Financed by the Federal Government, these cameras are being placed under bridges, on thoroughfares and around bustling shopping districts as part of an anti-terrorism campaign. A camera was installed last week in East Milton Square in Boston, seven cameras, with the hopes of two more added this year, have been set up in Quincy and in Everett 16 to 20 cameras are trained on the port, major road arteries and industrial complexes, all of which have been deemed potential terrorist targets.

Police in all the above communities wish to link their camera feeds in hopes of keeping an eye on towns and cities outside their jurisdiction. Police also say that the technology will help officers track a suspect fleeing from one town to another.

But with everything that involves government and security, there is a fair share of skepticism, especially from the Civil Liberties Union. Carol Rose, Executive Director of the American Civil Liberties Union of Massachusetts, says, "We're building a system that creates a net of surveillance over everyone in the Boston Metropolitan Region. It's a net of surveillance that allows local police and federal agents to monitor and record our every movement without any oversight of how the information will be used now or in the long run."

There are a grand total of nine communities that are a part of the new camera program: Boston, Quincy, Winthrop, Cambridge, Somerville, Brookline, Everett, Chelsea and Revere. All nine of these communities have been deemed by the federal government to be at a high risk for terrorist attacks. These areas make up one of 64 areas around the nation that come under a program called the "Urban Area Security Initiative", a program receiving $832.5 million this fiscal year from Homeland Security.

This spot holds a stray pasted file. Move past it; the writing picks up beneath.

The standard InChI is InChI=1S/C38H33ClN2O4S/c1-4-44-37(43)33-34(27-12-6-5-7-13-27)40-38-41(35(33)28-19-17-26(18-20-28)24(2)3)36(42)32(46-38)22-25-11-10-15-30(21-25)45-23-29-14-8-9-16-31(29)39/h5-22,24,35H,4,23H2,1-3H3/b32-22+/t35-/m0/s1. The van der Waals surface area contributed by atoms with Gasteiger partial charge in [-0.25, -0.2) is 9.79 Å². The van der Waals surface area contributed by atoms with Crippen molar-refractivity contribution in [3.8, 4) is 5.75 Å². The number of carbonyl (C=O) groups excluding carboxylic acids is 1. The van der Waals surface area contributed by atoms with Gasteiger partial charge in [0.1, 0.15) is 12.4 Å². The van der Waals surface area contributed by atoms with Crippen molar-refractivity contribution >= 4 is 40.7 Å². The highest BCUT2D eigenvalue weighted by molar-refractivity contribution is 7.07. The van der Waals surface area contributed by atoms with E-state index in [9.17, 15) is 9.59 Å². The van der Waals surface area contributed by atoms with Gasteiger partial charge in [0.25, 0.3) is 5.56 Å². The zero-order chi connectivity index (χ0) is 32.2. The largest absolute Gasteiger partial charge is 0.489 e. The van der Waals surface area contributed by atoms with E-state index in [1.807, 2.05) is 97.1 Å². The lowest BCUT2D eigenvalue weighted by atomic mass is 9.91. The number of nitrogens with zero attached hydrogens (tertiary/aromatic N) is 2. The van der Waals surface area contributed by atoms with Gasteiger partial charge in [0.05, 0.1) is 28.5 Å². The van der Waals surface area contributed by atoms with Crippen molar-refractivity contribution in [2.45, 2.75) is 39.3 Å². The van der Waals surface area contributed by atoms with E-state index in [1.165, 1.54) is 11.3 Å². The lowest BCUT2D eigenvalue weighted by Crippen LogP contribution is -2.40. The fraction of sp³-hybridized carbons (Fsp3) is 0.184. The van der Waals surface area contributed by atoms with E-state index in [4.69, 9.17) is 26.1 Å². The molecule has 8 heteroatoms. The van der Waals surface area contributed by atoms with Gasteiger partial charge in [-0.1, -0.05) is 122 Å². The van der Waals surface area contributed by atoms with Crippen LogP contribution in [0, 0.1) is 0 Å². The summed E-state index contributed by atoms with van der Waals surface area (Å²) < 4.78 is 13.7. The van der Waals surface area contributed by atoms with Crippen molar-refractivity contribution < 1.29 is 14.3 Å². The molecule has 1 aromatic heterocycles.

"We focus these grants on the cities that face the highest risk," said Homeland Security spokesman Chris Ortman. "We continue to improve our risk assessment tools to ensure we are calculating these risks in the smartest and most efficient ways possible." Lieutenant Bob Gillan, Supervisor of the Quincy Police Homeland Security Unit, believes that the cameras will help officers quickly figure out the problem and what kind of help to give. "A picture is worth a thousand words," he said. "If we can see it that much faster, we know what's going on."

Officers in almost all of the cities have reported that they have met with little or no resistance to the cameras. Gillan reports that the cameras in place do not pick up anything that the average passerby can not see. "Anything we see is completely public." Other stories from different cities have reported the value in the cameras. Milton Police Chief Richard Wells noted how cameras in Brookline assisted in the quick capture of two rape and kidnapping suspects last year.